News / Asia

UN Urges Probe Into 'Atrocious' N. Korean Crimes

UN Commission Accuses North Korea of Crimes Against Humanityi
X
February 18, 2014 12:31 AM
A United Nations commission says North Korean officials - and possibly even North Korean leader Kim Jong Un - should be tried for crimes against humanity. A report released Monday by the U.N.’s Commission of Inquiry on North Korea compared many of the abuses to crimes committed by the Nazis during World War II. VOA’s Jeff Seldin reports.
Watch related video by VOA's Jeff Seldin
Daniel Schearf
A new United Nations report accuses North Korea of  “unspeakable atrocities," many of which amount to crimes against humanity. 

The U.N. Commission of Inquiry on Human Rights in North Korea is calling for an international tribunal to investigate the alleged crimes and to bring those most responsible to justice. 

The chair of the three-member commission said Monday that the panel gathered abundant evidence from more than 80 witnesses and satellite images. Many of the witnesses were defectors who survived prison camps and escaped across the border and through China.

“We had testimony, which is quoted in the report, which tells the stories of the prison camps -- of the starvation, of the great famine and of the deployment of inadequate resources … of the babies who are born stunted and who remain stunted … of abductions, of the public executions, and of the fact that many people simply disappear -- they disappear either into the prison camps or into public executions or private and secret executions,” he said.

Even before details were released Monday on the panel's historic one-year investigation, leaks to the media showed it found gross violations.
 
They include summary executions, rape, torture, forced abortions and enslavement.
 
The U.N. report said religious minorities and political dissidents suffer the most, with up to 120,000 living in town-sized prison camps.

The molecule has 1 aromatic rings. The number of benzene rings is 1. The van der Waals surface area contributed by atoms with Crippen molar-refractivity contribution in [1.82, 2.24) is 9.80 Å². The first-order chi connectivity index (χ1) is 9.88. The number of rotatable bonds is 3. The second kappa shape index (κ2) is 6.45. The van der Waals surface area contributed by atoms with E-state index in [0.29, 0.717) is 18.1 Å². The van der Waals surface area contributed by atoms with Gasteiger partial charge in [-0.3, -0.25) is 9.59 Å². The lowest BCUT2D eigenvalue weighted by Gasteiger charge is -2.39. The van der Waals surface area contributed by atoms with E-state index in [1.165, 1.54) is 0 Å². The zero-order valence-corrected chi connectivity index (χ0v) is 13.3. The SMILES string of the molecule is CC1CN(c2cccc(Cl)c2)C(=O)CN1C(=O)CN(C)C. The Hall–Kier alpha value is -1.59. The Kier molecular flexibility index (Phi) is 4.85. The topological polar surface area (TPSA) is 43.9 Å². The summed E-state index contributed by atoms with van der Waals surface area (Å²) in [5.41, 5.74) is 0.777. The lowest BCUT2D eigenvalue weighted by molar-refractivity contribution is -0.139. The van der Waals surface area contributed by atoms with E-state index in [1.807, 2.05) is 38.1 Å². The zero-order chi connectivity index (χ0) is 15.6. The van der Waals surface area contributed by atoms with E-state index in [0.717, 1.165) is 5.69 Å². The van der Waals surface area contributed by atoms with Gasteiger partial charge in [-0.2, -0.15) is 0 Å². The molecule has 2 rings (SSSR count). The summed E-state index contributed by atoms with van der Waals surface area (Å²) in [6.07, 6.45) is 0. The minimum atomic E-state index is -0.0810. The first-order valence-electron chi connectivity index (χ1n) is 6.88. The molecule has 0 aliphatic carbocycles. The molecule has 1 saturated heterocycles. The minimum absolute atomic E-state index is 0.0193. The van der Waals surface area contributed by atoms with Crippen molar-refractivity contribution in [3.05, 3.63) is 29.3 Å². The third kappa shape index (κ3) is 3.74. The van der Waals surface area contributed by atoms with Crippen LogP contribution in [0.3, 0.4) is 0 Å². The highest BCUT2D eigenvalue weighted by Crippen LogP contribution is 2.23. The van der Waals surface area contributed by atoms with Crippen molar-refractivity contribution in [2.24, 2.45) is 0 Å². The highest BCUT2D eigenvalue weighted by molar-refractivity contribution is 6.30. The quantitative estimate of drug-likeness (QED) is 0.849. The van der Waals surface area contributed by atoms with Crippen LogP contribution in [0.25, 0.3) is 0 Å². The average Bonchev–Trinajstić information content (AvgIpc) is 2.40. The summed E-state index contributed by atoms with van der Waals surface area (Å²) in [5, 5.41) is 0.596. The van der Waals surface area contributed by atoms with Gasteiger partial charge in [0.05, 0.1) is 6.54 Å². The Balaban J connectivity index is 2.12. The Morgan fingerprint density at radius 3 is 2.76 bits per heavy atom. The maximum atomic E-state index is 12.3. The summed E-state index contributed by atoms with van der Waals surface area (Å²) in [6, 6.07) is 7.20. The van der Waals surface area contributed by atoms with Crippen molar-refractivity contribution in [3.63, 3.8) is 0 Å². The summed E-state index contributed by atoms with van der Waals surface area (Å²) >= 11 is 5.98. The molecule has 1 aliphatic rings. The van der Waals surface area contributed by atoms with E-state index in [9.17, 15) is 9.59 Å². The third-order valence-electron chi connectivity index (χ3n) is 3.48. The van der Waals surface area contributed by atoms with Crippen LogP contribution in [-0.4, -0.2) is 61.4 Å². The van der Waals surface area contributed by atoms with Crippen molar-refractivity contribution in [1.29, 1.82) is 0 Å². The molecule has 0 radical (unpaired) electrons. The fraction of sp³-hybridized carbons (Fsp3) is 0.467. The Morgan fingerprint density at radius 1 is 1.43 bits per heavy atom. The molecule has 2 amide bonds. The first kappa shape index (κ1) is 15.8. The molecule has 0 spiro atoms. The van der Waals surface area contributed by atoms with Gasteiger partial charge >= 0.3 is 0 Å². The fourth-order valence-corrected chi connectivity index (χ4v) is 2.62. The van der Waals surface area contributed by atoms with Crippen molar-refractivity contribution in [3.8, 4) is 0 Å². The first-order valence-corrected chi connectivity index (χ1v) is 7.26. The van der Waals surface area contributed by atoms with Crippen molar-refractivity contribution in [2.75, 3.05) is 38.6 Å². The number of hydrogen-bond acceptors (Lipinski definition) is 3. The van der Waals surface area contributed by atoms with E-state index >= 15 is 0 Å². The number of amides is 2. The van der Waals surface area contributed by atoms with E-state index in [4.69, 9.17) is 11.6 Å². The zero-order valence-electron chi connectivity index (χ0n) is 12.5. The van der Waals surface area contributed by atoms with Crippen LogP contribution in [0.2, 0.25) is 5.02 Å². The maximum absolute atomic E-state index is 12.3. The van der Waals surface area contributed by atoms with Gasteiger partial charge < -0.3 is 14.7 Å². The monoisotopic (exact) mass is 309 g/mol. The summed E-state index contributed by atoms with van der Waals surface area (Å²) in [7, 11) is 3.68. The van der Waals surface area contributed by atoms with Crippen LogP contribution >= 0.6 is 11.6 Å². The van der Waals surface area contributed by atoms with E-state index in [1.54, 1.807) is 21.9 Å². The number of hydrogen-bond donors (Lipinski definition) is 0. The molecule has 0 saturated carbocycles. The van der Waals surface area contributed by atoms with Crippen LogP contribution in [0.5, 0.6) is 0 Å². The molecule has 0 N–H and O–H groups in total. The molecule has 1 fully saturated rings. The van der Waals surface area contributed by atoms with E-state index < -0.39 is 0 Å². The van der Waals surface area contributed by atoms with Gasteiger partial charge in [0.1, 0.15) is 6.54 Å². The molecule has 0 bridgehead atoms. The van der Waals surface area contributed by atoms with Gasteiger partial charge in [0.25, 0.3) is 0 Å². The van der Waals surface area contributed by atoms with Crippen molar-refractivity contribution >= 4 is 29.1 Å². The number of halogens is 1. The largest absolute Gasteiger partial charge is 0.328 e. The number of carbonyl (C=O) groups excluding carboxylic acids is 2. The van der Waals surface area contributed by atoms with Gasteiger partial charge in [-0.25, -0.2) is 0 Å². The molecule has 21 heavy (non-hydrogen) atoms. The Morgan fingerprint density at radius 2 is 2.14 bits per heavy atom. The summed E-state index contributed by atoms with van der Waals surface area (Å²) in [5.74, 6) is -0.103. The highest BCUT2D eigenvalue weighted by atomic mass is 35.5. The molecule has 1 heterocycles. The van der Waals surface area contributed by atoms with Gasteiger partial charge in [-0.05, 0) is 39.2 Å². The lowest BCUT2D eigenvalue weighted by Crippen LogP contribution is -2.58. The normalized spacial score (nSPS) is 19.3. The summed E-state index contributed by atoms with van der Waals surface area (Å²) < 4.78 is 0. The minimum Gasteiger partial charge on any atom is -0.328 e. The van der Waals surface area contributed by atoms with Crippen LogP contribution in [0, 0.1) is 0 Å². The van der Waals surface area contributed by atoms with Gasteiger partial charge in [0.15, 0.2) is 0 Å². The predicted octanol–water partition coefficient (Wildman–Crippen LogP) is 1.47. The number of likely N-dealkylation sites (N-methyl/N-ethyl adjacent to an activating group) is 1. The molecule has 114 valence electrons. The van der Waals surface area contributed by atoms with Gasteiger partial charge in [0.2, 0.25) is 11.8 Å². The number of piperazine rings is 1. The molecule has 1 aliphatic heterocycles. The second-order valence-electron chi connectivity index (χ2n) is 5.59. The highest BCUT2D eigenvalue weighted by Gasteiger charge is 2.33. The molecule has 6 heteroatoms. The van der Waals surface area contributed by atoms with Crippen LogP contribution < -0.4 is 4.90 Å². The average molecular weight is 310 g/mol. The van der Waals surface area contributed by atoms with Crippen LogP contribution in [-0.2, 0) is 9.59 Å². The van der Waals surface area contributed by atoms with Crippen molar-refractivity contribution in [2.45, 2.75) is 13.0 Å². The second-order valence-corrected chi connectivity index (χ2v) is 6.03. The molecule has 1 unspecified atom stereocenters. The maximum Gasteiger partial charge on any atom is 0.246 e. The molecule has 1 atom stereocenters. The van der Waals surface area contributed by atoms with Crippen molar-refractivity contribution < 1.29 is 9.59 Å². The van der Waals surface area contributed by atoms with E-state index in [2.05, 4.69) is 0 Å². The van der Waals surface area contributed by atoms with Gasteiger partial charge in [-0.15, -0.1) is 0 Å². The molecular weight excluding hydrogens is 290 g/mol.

Lee Jung-hoon, South Korea's Ambassador for Human Rights, said the U.N. report is the first reliable and legal evidence of atrocities in North Korea.

He said the report also specifies that North Korea’s crimes can be labeled as genocide, which means the crime can be applied to the leadership of North Korea, including Kim Jong Un.

There are no exemptions to this crime, Lee said. So, even if the two Koreas are reunified within 5, 10 or 50 years, the leaders of North Korea can still be punished.
 
North Korea refused to allow U.N. investigators to visit the country and rejected the panel's formation as slander against it. 
 
Despite the call for prosecution, there is little chance North Korean leaders will face justice.
 
A U.N. Security Council decision would be needed to send the case to the International Criminal Court, and North Korea's main backer, China, has veto power.
 
During the investigation, Beijing ignored the U.N. panel's  request to visit its border area with North Korea.
 
China's Foreign Ministry Monday said submitting the U.N. report to the ICC would not help resolve human rights in North Korea.
 
However, Lilian Lee, with the Citizens Alliance for North Korean Human Rights, is still optimistic.  She pointed out that the mere existence of the U.N. Commission of Inquiry (COI) was once dismissed as impossible.
 
"So I don’t think that we can count out any legal mechanism taking place because of one or two specific countries. You know of course it may not happen right away.  And, just like it took many years for the COI to establish itself for North Korea, we can probably assume that it can take many more years for any sort of justice system to take action," Lee said.